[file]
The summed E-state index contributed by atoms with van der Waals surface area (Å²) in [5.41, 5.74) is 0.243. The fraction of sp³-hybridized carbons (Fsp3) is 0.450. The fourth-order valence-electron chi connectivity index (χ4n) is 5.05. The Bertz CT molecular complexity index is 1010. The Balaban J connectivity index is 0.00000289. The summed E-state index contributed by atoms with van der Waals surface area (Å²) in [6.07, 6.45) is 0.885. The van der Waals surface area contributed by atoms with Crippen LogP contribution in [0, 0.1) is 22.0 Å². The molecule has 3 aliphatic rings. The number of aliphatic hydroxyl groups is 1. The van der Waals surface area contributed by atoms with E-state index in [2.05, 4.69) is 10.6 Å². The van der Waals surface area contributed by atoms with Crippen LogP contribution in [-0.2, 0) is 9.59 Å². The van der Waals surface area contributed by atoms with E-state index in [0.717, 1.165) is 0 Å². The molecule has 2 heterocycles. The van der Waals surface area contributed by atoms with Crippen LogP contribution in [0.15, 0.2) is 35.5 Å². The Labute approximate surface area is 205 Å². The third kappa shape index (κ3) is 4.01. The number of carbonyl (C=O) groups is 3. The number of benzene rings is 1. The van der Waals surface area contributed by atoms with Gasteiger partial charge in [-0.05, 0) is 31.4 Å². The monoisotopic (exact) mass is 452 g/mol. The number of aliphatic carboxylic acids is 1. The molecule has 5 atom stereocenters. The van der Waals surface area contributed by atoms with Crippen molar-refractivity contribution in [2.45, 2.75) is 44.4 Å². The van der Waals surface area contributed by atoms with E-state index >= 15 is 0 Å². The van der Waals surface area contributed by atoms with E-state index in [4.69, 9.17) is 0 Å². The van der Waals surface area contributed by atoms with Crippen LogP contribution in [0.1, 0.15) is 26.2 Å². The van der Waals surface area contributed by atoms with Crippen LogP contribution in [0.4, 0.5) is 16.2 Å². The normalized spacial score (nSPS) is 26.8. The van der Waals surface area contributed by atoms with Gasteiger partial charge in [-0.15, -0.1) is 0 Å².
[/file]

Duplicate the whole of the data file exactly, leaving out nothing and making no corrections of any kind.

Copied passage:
The summed E-state index contributed by atoms with van der Waals surface area (Å²) in [5.41, 5.74) is 0.243. The fraction of sp³-hybridized carbons (Fsp3) is 0.450. The fourth-order valence-electron chi connectivity index (χ4n) is 5.05. The Bertz CT molecular complexity index is 1010. The Balaban J connectivity index is 0.00000289. The summed E-state index contributed by atoms with van der Waals surface area (Å²) in [6.07, 6.45) is 0.885. The van der Waals surface area contributed by atoms with Crippen LogP contribution in [0, 0.1) is 22.0 Å². The molecule has 3 aliphatic rings. The number of aliphatic hydroxyl groups is 1. The van der Waals surface area contributed by atoms with E-state index in [2.05, 4.69) is 10.6 Å². The van der Waals surface area contributed by atoms with Crippen LogP contribution in [-0.2, 0) is 9.59 Å². The van der Waals surface area contributed by atoms with E-state index in [0.717, 1.165) is 0 Å². The molecule has 2 heterocycles. The van der Waals surface area contributed by atoms with Crippen LogP contribution in [0.15, 0.2) is 35.5 Å². The Labute approximate surface area is 205 Å². The third kappa shape index (κ3) is 4.01. The number of carbonyl (C=O) groups is 3. The number of benzene rings is 1. The van der Waals surface area contributed by atoms with Gasteiger partial charge in [-0.05, 0) is 31.4 Å². The monoisotopic (exact) mass is 452 g/mol. The number of aliphatic carboxylic acids is 1. The molecule has 5 atom stereocenters. The van der Waals surface area contributed by atoms with Crippen molar-refractivity contribution in [2.45, 2.75) is 44.4 Å². The van der Waals surface area contributed by atoms with E-state index >= 15 is 0 Å². The van der Waals surface area contributed by atoms with E-state index in [4.69, 9.17) is 0 Å². The van der Waals surface area contributed by atoms with Crippen LogP contribution in [0.1, 0.15) is 26.2 Å². The van der Waals surface area contributed by atoms with Crippen LogP contribution in [0.4, 0.5) is 16.2 Å². The normalized spacial score (nSPS) is 26.8. The van der Waals surface area contributed by atoms with Gasteiger partial charge in [-0.15, -0.1) is 0 Å².